With topics as varied as technological developments, science and philosophy, TEDx is the series of conferences that has garnered attention across the globe. With a mission for providing a platform for "ideas worth spreading", the not-for-profit organisation started in the US in 1984 as a conference where technology, entertainment and design converged. Now in it's 30th year, almost no topic is taboo. Many of the 18 minute talks by inspiring and expert speakers have gone viral, and have been attributed to changing the way many people think, live and work.
TEDx South Bank will be held on December 6, and is the second independently hosted TEDx conference for Brisbane this year, with TEDx Brisbane held in early October.
I spoke to TEDx curator Laura Stokes about the lineup for this year’s event, and how people can be a part of the TEDx South Bank audience.
Tell me about your role with TEDx – how did you get involved?
I’m the licensee and curator for TEDx South Bank. I’ve always loved Ted Talks and always been exposed to them by my family and when I was studying at university, and I saw that there was a real need and interest in the Brisbane community for more intellectually stimulating events. So in 2009, I applied for a TEDx licence and I was lucky enough to get it. Since then we have been running great events, and we’ve discovered there’s been a huge yearning for them, so we’ve continued to deliver them.
What can people expect to see at this year’s show?
The main focus for this year’s event is: Question Everything. So looking at the concept of what questions are we afraid to ask, or what questions could we ask differently in order to trigger a different response and to make a change to issues in the world.
We have a number of speakers that I am particularly excited about – we’ve got Dr Bella Ellwood-Clayton who’s a sex anthropologist, she’s going to be talking about an individual’s sex-drive and how we’ve potentially be doing it wrong over the years; James Dale who’s developed a banana which could potentially solve world hunger and is being funded by the Bill and Melinda Gates Foundation; and Michael Douglas, a very high-achieving law lecturer from Perth who has a new idea about educating young people .
It should be fascinating – with lots of really diverse, multi-disciplinary speakers at this year’s event which is really the attraction behind TEDx.
How do you find the speakers?
You digest a lot of information! (laughs). We have a great team – we have a lot of people who are interested in a lot of different areas, whether that be architecture and design, or women’s leadership and empowerment. A lot of people apply to be speakers, but we also source speakers from all over the world.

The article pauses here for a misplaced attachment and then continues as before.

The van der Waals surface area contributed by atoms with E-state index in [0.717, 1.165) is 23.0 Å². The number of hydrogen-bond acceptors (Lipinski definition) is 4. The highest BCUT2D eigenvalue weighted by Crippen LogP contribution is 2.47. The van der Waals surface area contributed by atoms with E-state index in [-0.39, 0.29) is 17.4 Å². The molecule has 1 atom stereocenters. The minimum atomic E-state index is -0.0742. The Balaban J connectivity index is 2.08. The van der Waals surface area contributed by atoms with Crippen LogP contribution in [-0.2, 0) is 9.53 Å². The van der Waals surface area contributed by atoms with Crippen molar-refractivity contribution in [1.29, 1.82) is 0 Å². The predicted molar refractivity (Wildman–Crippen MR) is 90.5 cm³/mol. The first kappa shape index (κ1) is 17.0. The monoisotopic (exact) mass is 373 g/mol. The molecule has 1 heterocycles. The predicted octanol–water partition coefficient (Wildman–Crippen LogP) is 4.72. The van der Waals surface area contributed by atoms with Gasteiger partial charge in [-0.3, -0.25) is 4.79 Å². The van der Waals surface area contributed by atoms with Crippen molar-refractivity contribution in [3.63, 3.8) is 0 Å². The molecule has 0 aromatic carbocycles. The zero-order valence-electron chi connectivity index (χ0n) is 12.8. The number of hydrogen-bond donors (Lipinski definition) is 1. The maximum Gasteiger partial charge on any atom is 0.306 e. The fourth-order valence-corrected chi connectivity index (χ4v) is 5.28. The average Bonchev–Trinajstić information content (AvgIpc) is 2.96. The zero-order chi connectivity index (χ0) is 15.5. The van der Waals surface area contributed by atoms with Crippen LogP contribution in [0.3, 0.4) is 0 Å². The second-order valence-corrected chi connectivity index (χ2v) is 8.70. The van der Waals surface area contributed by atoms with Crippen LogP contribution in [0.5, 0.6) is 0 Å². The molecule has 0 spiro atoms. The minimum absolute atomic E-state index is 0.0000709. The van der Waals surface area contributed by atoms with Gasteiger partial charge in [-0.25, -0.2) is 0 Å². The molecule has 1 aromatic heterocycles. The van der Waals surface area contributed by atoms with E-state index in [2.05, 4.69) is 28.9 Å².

It all comes does come down to finding that person who can get on the stage and showcase that idea that could potentially change the world.
Everyone seems to have a favourite – or a couple of favourite – TEDx talks that they’ve seen live or on the web. Do you have one particular one?
There’s one I always keep going back to which is Brené Brown’s The Power of Vulnerability, which discusses why critics make us stronger, and its one of the top ten talks of all time. I suppose for me, one of our talks from last year, Tracey Spicer’s talk about stripping back your routine which went viral. I think that’s a great TEDx talk in a sense that it gave people something tangible; an action out of it, which was this notion of if we reduce the amount of time in grooming ourselves, we’d save 10 working days a year.
We had people contacting us telling us they’d stopped shaving their beards to spend more time with their kids, and women saying they’d stopped putting on makeup and started learning an instrument. I think that’s the power of TEDx talks – in 18 minutes, you can really adopt a change or learn something new. So many favourites out there – it all comes down to that little takeaway, and I think that’s different for everybody.
How can they be part of the audience?
Our TEDx event isn’t first in best dressed; it’s an application process to make sure the experience starts from the beginning. They can jump on to the website before October 31, and they can fill out an application form which contains questions about what change they want to make to their community. That’s really important to us in order to achieve a diverse demographic of people and ensuring it’s a representation of the Brisbane. We usually get 1,000 applications, and then have to cut it back to 300.
That sounds like a mammoth task!
It’s a nightmare! A glass of wine usually helps (laughs). But, it’s great to see and to get to know some incredible people we have here in Brisbane.